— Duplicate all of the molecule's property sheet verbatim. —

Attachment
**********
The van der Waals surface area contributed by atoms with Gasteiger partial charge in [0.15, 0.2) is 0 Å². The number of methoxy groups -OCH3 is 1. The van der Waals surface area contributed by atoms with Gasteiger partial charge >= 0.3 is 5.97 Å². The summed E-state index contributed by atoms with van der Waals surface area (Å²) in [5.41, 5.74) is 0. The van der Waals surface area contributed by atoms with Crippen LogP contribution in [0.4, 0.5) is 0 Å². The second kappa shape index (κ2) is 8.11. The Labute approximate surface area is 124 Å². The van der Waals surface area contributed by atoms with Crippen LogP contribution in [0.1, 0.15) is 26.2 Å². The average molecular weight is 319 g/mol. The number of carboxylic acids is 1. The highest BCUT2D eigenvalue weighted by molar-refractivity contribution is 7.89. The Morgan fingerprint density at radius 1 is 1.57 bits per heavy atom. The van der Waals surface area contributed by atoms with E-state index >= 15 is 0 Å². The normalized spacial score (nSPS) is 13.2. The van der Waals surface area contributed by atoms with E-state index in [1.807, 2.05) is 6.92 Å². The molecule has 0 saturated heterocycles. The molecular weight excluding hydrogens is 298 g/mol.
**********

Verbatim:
The van der Waals surface area contributed by atoms with Gasteiger partial charge in [0.15, 0.2) is 0 Å². The number of methoxy groups -OCH3 is 1. The van der Waals surface area contributed by atoms with Gasteiger partial charge >= 0.3 is 5.97 Å². The summed E-state index contributed by atoms with van der Waals surface area (Å²) in [5.41, 5.74) is 0. The van der Waals surface area contributed by atoms with Crippen LogP contribution in [0.4, 0.5) is 0 Å². The second kappa shape index (κ2) is 8.11. The Labute approximate surface area is 124 Å². The van der Waals surface area contributed by atoms with Crippen LogP contribution in [0.1, 0.15) is 26.2 Å². The average molecular weight is 319 g/mol. The number of carboxylic acids is 1. The highest BCUT2D eigenvalue weighted by molar-refractivity contribution is 7.89. The Morgan fingerprint density at radius 1 is 1.57 bits per heavy atom. The van der Waals surface area contributed by atoms with E-state index >= 15 is 0 Å². The normalized spacial score (nSPS) is 13.2. The van der Waals surface area contributed by atoms with E-state index in [1.807, 2.05) is 6.92 Å². The molecule has 0 saturated heterocycles. The molecular weight excluding hydrogens is 298 g/mol.